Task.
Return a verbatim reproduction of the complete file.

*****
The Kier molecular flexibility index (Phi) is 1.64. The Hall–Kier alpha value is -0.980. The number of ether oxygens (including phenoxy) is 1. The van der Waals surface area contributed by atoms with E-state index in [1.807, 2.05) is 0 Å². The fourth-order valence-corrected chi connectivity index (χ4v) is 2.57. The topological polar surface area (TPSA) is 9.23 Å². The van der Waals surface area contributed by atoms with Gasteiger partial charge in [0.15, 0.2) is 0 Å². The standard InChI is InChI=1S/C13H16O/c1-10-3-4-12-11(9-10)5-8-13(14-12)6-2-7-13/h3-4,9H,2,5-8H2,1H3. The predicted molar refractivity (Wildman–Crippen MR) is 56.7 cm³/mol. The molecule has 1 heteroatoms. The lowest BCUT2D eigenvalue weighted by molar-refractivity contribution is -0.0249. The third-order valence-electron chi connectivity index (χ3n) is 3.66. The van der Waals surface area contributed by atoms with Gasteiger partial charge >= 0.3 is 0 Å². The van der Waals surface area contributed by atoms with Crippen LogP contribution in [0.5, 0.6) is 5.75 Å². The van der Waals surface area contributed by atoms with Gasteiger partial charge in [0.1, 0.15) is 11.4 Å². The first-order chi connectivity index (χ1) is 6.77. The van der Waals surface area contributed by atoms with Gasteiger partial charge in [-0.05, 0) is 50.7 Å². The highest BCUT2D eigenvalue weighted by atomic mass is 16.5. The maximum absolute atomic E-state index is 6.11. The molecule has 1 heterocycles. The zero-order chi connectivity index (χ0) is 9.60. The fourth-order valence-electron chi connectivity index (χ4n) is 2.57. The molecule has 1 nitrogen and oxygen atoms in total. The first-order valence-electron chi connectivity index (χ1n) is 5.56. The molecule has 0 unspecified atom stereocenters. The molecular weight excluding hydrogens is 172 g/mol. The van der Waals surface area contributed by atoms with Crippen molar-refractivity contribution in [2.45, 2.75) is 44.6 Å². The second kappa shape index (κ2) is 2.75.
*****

The Kier molecular flexibility index (Phi) is 1.64. The Hall–Kier alpha value is -0.980. The number of ether oxygens (including phenoxy) is 1. The van der Waals surface area contributed by atoms with E-state index in [1.807, 2.05) is 0 Å². The fourth-order valence-corrected chi connectivity index (χ4v) is 2.57. The topological polar surface area (TPSA) is 9.23 Å². The van der Waals surface area contributed by atoms with Gasteiger partial charge in [0.15, 0.2) is 0 Å². The standard InChI is InChI=1S/C13H16O/c1-10-3-4-12-11(9-10)5-8-13(14-12)6-2-7-13/h3-4,9H,2,5-8H2,1H3. The predicted molar refractivity (Wildman–Crippen MR) is 56.7 cm³/mol. The molecule has 1 heteroatoms. The lowest BCUT2D eigenvalue weighted by molar-refractivity contribution is -0.0249. The third-order valence-electron chi connectivity index (χ3n) is 3.66. The van der Waals surface area contributed by atoms with Gasteiger partial charge >= 0.3 is 0 Å². The van der Waals surface area contributed by atoms with Crippen LogP contribution in [0.5, 0.6) is 5.75 Å². The van der Waals surface area contributed by atoms with Gasteiger partial charge in [0.1, 0.15) is 11.4 Å². The first-order chi connectivity index (χ1) is 6.77. The van der Waals surface area contributed by atoms with Gasteiger partial charge in [-0.05, 0) is 50.7 Å². The highest BCUT2D eigenvalue weighted by atomic mass is 16.5. The maximum absolute atomic E-state index is 6.11. The molecule has 1 heterocycles. The zero-order chi connectivity index (χ0) is 9.60. The fourth-order valence-electron chi connectivity index (χ4n) is 2.57. The molecule has 1 nitrogen and oxygen atoms in total. The first-order valence-electron chi connectivity index (χ1n) is 5.56. The molecule has 0 unspecified atom stereocenters. The molecular weight excluding hydrogens is 172 g/mol. The van der Waals surface area contributed by atoms with Crippen molar-refractivity contribution in [2.45, 2.75) is 44.6 Å². The second kappa shape index (κ2) is 2.75.